Mice are smaller in size than rats and generally prefer cereals to eat. They are excellent climbers and can run up any rough vertical surface. They will run horizontally along wire cables or ropes and can jump up to 30 cm from the floor on to a flat surface. Mice can squeeze through openings slightly larger than 1 cm across. In a single year, a female may have five to ten litters of about five to six young. Young are born 19–21 days after mating, and they reach reproductive maturity in 6–10 weeks. The life span of a mouse is about 9–12 months.
Rats are active at night. Although the vision of rats is poor, they have keen senses of smell and hearing, and a well-developed sense of touch via their nose, whiskers and hair. They like the same food as people and prefer it fresh, although they will eat almost anything. Rats constantly explore and learn about their environment, memorising the locations of pathways, obstacles, food and water, shelter, and other elements in their domain. They quickly detect, and tend to avoid, new objects placed in a familiar environment. Thus, objects such as traps and baits are often avoided for several days or more following their initial placement. While both species exhibit this avoidance of new objects, it is usually more pronounced in roof rats than in Norway rats.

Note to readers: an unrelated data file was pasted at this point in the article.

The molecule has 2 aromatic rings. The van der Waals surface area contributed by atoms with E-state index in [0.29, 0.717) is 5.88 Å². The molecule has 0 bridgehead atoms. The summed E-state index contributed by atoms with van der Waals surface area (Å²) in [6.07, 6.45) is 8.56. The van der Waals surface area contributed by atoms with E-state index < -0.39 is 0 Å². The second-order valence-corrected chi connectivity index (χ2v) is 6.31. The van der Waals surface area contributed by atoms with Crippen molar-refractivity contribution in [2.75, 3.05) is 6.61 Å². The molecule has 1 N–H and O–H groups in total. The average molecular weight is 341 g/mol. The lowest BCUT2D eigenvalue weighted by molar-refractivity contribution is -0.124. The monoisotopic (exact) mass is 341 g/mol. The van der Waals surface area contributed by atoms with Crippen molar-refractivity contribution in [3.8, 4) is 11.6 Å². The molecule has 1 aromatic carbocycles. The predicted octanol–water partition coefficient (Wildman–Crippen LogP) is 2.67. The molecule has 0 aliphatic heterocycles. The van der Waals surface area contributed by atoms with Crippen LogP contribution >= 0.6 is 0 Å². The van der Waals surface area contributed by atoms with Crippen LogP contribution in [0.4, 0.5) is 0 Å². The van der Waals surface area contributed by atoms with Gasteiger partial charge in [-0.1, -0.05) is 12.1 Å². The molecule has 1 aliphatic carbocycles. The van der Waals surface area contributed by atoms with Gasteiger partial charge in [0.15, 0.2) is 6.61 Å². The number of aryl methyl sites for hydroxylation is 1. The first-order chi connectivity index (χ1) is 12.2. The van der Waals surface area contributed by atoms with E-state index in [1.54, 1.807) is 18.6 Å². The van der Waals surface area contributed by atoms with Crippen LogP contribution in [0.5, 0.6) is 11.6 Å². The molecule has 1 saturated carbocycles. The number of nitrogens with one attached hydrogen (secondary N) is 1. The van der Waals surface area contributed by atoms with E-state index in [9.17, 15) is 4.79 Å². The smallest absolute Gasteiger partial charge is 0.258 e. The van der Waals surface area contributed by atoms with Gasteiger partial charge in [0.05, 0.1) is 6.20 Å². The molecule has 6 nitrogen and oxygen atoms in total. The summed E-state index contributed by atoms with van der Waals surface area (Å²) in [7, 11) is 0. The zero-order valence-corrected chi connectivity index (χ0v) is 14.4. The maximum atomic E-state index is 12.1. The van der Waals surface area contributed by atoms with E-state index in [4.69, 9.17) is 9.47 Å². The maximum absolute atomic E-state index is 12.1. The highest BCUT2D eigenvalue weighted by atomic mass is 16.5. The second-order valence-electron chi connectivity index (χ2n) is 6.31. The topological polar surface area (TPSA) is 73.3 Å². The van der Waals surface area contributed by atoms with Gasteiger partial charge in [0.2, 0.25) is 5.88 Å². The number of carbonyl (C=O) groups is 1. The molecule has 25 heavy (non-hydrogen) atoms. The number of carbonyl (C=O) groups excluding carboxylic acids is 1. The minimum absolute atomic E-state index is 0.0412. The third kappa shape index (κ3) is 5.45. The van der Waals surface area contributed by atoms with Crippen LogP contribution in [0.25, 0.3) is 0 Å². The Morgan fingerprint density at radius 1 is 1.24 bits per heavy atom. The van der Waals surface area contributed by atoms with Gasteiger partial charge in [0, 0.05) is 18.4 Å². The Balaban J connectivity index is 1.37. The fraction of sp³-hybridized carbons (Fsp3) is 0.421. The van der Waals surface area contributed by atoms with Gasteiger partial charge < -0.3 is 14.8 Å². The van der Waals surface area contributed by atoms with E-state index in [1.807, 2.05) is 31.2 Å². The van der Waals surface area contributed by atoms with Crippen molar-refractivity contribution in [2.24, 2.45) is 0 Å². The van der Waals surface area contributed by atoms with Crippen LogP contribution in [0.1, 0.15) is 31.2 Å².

Rodents cause a number of problems:
Vectors can be controlled using various methods. Here we describe the basic methods.
This approach targets the elimination or reduction of that part of the environment that facilitates breeding and harbourage (places where vectors find refuge or shelter). It includes the elimination of all possible breeding places for insects, the prevention of stagnation of water to limit the breeding of mosquitoes, and proper solid waste management and use of a latrine to control the breeding of houseflies. The use of clean water from protected sources for drinking prevents the transmission of guinea worm. Rats are controlled by starving them and eliminating their breeding places. Personal hygiene contributes to the control of lice.
Generally, a clean home and environment will prevent the breeding of insects. The use of ventilation, latrines and adequate water supply play a significant role in the control of insects.
These include methods that stop vectors from getting into close contact with humans, and methods that are used to kill vectors. They include bed nets for mosquitoes and wire mesh for flies and mosquitoes Mosquito larvae can be controlled in some water containers by putting a thin layer of used oil on the surface of the water. This acts as a barrier between the water and the air so the larvae cannot access oxygen, and suffocate. Physical methods also include traps such as adhesives to control flies and traps for rats and mice (Figure 6.9). Delousing by boiling or steaming infested clothes are physical methods for controlling lice.